With all his challenges clearly identified, Marleau next turns to a trusted member of his design team make sure he has the right gear, Authorized VARI*LITE Dealer Epic Production Technologies.

“When we first started talking to suppliers about how we wanted to handle the lighting and the changeover, many thought we were crazy and said that it couldn’t be done, except for Epic. I have worked with Epic for years and they have always been a big part of my success and the success of the shows I’ve designed. They understand the design process and the journey the designer goes on, and they go out of their way to help. They’re not just a shop with gear on the shelf, they know what needs to happen and they make it happen.”

So with Epic on board once again, Marleau set out working with Tracey Ploss to select the exact fixtures to help him overcome all his design challenges. As he compares the automated fixtures across the market, one family of lights seems to stand out as his clear-cut choice, VARI*LITE automated luminaires from Philips Vari-Lite.

“What I love about VARI*LITE fixtures is they have pushed the optics to places where no one else has. You get beautiful colors, the gobos are sharp and crisp, the focus train is amazing and there is really no compromise in the fixtures. As a designer, I can create the show I want without worrying that the fixtures might not stand up to the rigorous demands of this massive outdoor show. I really have confidence that the VARI*LITE fixtures will deliver every time.”

In his complete design for the 2011 edition of “TransAlta Lights Up the Night”, Marleau is using 20 VL3500 Wash, 71 VL3000 Spot, 19 VL2500 Spot and 15 VL2500 Wash luminaires.

“We tried all kinds of fixtures, but our fixture of choice for the front of house locations is the VL3500 Wash. The color mixing is very smooth. We are able to use 12 of these fixtures to light the complete stage and they perform very well. Before this, we would have to hang about 400 Par Cans with scrollers for front of house. Today, we hang 12 VL3500 Wash fixtures then we layer 12 VL3000 Spots in with them for gobo texture and to be able to pick the aerial perfomers. It’s a pretty amazing technological progression and it looks great.”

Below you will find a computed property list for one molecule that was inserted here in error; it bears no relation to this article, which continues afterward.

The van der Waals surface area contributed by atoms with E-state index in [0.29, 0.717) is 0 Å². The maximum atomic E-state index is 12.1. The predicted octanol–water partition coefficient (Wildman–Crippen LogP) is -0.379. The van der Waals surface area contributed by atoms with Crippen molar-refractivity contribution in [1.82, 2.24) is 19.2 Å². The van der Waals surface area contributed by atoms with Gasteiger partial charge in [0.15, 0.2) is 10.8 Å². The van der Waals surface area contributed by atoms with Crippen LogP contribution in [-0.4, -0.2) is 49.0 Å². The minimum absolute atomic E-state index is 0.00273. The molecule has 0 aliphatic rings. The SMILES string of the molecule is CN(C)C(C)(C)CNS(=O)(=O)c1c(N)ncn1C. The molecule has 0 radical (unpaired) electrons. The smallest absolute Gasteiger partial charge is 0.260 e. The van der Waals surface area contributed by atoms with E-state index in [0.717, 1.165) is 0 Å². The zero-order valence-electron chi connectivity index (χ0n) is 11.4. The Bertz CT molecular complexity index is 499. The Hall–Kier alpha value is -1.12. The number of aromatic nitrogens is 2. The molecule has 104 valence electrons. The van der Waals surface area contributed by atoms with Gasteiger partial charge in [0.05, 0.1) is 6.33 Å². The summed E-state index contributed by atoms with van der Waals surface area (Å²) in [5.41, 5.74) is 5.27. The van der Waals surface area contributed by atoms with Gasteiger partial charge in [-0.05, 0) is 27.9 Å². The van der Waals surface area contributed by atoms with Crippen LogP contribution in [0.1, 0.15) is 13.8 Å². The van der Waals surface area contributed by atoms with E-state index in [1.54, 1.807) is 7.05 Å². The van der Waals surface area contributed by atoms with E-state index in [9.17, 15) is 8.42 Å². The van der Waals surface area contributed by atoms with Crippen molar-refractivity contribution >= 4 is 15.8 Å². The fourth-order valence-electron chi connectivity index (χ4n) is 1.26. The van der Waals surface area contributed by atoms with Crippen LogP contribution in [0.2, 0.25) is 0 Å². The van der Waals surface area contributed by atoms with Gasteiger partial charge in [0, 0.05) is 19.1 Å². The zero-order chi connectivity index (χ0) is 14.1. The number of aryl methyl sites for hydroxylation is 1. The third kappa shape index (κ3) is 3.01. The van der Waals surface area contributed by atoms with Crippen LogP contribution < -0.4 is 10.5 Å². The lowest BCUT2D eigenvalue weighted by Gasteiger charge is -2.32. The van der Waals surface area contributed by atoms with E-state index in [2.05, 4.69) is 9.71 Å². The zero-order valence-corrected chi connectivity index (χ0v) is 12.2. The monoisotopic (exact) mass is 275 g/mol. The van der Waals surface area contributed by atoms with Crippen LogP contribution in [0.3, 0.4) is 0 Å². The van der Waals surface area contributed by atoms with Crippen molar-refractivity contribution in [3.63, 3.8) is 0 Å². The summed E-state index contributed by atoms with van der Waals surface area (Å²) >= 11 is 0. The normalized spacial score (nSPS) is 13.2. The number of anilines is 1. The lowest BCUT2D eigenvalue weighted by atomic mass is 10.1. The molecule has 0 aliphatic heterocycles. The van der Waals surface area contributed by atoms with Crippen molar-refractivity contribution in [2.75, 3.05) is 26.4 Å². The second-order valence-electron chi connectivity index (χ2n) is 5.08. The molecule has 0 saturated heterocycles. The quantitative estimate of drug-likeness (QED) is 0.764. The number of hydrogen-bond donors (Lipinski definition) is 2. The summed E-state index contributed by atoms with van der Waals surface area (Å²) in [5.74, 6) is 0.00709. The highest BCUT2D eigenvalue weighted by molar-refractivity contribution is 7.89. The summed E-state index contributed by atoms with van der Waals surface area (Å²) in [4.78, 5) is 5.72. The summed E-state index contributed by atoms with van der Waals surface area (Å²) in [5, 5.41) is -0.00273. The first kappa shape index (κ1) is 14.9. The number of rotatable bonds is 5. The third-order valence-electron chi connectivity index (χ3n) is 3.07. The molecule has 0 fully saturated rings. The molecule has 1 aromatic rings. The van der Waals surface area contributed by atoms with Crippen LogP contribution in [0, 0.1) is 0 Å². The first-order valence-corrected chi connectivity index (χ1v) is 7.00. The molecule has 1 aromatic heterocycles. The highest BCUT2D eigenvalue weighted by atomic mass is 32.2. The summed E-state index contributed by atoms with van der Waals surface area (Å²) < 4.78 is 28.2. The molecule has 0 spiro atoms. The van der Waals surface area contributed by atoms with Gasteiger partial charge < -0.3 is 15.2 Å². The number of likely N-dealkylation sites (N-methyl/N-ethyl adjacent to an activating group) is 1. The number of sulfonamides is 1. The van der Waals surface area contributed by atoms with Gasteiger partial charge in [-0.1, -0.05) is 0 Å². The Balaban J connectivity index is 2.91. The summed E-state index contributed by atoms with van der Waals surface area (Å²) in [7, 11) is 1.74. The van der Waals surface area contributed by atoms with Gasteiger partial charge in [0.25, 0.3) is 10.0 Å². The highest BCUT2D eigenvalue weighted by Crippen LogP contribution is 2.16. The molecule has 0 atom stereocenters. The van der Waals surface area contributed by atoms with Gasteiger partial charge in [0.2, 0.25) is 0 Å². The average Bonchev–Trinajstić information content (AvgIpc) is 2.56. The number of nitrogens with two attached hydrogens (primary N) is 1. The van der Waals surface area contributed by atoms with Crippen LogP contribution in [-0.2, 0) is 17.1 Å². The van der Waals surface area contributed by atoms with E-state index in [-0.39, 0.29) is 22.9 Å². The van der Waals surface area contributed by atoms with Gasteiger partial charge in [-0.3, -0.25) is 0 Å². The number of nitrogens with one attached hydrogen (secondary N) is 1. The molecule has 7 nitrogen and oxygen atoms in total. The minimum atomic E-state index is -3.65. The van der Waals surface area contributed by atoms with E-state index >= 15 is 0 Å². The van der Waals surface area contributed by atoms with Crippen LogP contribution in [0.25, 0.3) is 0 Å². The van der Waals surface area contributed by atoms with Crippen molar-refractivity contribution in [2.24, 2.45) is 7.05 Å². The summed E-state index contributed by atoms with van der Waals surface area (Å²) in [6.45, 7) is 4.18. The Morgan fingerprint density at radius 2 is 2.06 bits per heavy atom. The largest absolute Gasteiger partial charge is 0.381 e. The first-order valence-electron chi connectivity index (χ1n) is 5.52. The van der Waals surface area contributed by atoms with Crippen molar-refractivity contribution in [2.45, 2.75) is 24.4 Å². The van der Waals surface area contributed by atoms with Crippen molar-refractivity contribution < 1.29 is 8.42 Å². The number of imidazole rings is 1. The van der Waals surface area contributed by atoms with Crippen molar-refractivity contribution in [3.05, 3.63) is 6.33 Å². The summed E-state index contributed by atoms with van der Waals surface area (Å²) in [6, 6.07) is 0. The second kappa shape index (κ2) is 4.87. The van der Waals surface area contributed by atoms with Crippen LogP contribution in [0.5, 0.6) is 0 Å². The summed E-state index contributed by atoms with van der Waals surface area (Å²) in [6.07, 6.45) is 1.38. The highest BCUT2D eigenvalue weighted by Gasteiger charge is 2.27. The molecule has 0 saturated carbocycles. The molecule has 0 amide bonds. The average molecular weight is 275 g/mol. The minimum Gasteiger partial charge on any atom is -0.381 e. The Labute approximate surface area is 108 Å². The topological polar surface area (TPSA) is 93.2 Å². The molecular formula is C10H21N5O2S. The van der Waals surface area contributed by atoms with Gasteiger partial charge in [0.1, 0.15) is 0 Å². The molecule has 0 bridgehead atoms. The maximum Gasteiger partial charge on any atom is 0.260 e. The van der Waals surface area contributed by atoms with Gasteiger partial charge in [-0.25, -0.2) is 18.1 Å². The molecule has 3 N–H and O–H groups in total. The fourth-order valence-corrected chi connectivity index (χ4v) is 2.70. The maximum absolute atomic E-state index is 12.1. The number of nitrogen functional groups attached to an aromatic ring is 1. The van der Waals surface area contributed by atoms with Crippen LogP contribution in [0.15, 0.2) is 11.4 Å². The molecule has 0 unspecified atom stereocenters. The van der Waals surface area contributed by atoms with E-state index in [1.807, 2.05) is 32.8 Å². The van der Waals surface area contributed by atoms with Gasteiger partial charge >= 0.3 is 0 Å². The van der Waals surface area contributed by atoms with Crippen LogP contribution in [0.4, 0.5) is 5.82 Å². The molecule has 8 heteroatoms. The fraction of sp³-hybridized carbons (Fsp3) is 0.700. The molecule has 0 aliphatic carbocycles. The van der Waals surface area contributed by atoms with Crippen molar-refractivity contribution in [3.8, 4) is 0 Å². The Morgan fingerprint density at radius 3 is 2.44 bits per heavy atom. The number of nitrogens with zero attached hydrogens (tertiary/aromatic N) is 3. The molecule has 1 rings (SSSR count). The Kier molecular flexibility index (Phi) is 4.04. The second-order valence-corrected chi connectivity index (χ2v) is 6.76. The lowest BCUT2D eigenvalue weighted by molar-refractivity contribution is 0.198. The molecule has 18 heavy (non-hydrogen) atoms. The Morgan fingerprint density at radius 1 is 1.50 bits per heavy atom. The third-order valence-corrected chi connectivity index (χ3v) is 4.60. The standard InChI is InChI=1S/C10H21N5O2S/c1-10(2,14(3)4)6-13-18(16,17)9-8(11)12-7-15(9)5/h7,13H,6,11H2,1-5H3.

“Next we use the VL2500 Spot fixtures quite a bit on our mid-arch which is about 25’ off the deck. They provide incredible textures and highly visible beams that easily cut through the smoke. Then we use the VL2500 Wash fixtures as a footlight to pick up some extra color on the aerialists and some other specials upstage. I love using both these lights because the price is right and they do a great job at allowing me to get a few more points of light in the smaller or tighter spaces on the set.”

With all his design challenges met, there is still the question of producing an outdoor extravaganza with no roof and exposing the lighting to the elements night after night. It is out here that they will show their true value and worth, and that is exactly what the VARI*LITE luminaires are doing.

“Without a roof on the structure, the lights remain uncovered at all times, and the VARI*LITE fixtures stand up to the harsh environment and outperform other products hands down. We have had to actually run them under heavy rain and they never shut down. We developed ways to cover the ballasts and the fans so that they are a little more protected from the weather, but sometimes we might have to program in steady rain for five to six hours and nothing on the VARI*LITE fixtures trips. They just keep on working. It’s pretty mind boggling and they are really quite amazing.”